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Airplane Ear

Ears in the air! We all know that air travel is stressful enough, but have you ever considered the strain flying puts on your hearing health?

Ear pain from extended pressure (airplane ear) can happen to anyone, whether you have hearing loss or not. According to the Mayo Clinic: “Airplane ear is the stress exerted on your eardrum and other middle ear tissues when the air pressure in your middle ear and the air pressure in the environment are out of balance. You may experience airplane ear at the beginning of a flight when the airplane is climbing or at the end of a flight when the airplane is descending.” Symptoms include moderate to severe pain, a “feeling of fullness or stuffiness,” and possible temporary hearing loss.

Also known as ear barotrauma, airplane ear will probably go away on its own. Depending on risk factors, though, a medical provider might prescribe nasal steroids or “antibiotics, if an infection develops.” Prevention tips include chewing gum and swallowing more than usual during takeoff and landing. EarPlanes™ filter products can also assist with any associated pain. These filters — made of “soft, cleanable, hypoallergenic silicone” — are inserted directly into the ear canal to help slow the shift in ear pressure.

If you have a middle ear infection, or otitis media, it might be prudent — if possible — to delay your trip. Fluid in your ear canal can make airplane ear more severe, and worst-case scenario, your eardrums could even burst. With an ear infection, your Eustachian tube has trouble equalizing, or “popping.”

Effects of airplane ear on those with hearing loss are similar, though it’s possible the pressure could make your hearing difficulty worse, if only for a short time. If you’re worried, talk to your audiologist, who will be more than happy to address any of your concerns.

TBI and Hearing Loss

Brain Injury Symptoms

The past couple of years have seen a rise in Traumatic Brain Injury (TBI) awareness, perhaps due to their prevalence in both professional and junior-league sports. But did you know, brain injuries can also affect hearing?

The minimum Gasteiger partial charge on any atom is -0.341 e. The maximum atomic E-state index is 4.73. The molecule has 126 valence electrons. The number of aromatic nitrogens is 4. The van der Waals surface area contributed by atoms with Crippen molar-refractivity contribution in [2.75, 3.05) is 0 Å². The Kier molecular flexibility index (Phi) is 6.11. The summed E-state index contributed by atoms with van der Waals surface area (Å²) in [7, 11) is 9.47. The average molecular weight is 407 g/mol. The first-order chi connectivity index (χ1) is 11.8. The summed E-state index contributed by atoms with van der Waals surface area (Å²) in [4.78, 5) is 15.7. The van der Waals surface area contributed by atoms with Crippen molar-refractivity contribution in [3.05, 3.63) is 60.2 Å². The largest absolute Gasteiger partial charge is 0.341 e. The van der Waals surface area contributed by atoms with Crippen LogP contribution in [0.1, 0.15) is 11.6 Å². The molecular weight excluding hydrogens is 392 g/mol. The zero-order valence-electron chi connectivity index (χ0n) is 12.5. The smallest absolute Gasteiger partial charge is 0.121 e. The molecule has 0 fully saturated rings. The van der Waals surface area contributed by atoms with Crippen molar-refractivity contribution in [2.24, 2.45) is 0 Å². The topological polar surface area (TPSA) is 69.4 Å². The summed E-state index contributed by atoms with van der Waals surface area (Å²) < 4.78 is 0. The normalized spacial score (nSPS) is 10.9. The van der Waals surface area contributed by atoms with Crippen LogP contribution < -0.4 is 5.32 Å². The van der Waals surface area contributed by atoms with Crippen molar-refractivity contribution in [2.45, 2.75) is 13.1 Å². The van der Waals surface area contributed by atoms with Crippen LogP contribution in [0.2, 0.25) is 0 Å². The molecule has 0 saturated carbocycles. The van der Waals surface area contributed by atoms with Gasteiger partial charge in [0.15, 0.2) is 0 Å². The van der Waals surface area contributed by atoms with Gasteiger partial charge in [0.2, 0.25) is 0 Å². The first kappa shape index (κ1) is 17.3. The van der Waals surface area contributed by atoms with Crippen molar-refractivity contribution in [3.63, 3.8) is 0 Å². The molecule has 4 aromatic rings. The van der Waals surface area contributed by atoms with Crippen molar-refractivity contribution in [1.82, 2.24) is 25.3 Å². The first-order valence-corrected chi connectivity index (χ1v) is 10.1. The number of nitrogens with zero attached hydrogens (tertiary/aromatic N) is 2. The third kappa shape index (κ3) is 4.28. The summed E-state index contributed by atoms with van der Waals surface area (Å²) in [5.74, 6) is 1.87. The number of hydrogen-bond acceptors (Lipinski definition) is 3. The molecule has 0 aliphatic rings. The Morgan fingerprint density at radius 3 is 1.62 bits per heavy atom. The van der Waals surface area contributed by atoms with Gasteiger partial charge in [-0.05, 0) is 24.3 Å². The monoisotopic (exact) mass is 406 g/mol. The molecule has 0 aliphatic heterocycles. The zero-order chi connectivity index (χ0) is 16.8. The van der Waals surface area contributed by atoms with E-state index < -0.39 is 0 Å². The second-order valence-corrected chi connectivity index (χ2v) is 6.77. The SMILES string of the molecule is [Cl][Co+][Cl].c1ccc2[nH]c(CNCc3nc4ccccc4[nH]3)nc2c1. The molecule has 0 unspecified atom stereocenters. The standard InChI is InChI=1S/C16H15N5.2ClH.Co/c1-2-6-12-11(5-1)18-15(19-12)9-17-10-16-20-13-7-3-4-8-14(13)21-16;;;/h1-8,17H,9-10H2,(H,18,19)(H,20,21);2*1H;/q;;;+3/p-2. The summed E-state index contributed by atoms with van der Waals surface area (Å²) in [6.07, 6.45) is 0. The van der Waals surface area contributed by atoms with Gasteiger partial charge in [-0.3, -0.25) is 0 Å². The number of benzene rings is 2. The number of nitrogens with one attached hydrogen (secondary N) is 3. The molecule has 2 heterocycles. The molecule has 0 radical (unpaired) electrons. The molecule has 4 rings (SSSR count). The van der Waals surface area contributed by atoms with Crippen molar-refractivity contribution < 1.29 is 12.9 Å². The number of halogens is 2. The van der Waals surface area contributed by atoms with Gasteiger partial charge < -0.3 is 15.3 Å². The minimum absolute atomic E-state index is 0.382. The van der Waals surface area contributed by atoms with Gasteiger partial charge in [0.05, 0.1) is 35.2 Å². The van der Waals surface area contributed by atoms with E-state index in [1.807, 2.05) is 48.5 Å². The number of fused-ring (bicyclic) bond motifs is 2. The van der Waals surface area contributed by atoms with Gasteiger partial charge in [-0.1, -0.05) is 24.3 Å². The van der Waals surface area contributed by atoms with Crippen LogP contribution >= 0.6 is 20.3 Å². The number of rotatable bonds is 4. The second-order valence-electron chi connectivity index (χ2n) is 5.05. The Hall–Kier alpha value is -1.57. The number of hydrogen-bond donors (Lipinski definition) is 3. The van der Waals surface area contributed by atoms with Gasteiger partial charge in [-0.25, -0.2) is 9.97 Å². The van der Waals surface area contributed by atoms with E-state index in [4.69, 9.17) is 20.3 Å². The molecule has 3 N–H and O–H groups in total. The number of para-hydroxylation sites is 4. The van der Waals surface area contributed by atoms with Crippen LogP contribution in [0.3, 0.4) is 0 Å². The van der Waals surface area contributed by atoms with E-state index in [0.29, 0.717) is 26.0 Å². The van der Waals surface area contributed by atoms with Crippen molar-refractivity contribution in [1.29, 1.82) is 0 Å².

Though hearing difficulties after a head injury are not a given (and can’t be relied on to definitively diagnose TBI), any occurrence or increase in hearing loss should be noted and treated. TBI hearing loss can affect the outer, middle, or inner ears, and range in length (short vs. long term) and severity. Tinnitus sometimes results, as does hyperacusis (sensitivity to sound), or Meniere’s syndrome (an incurable and “excessive pressure in the chambers of the inner ear”).

Other TBI symptoms can be moderate or severe, and can include everything from problems with attention, concentration, and vision to “difficulties with interpretation of touch, temperature, [and] movement.” Recognizing warning signs of head injuries is something every parent or teacher should be able to do

Hearing Loss Treatment

Treatment of hearing loss concurrent with that of brain injuries can be tough, as symptoms can overlap. According to the Hearing Review, these symptoms can be “mistaken for PTSD, mental health issues, and cognitive deficits.” If serious enough, long-term management may include hearing aids or auditory processing therapy.

If you notice any instance of hearing loss, you should always check with your primary care physician, who will refer you to an audiologist. With their help, you can come up with a plan to help manage your loss.

If you suffer any blow to the head, or play regular contact sports, its always a good idea to talk with your doctor, as well — even if you don’t have any symptoms. The long-term effects from both TBI and CTE (a degenerative brain disease seen in those with a history of repetitive brain trauma) can be debilitating.

REM has written about TBI before. Don’t hesitate to check out our past blogs, such as TBI and tinnitus and Going Back to School with TBI.

What Is It Like To Experience Hearing Loss?

Hearing loss has a sound.

If you’ve ever wondered what it’s like to have hearing loss, you’re not alone. You might even be interested to know about the many hearing loss simulators that can be found online. Experiencing what its like to struggle with speech in noise can be a powerful tool, and these simulators offer some first hand experience.

The Starkey simulator, in particular, is an eye opener. If you have headphones handy, plug them in and select what degree of loss you want to hear in which sound environment.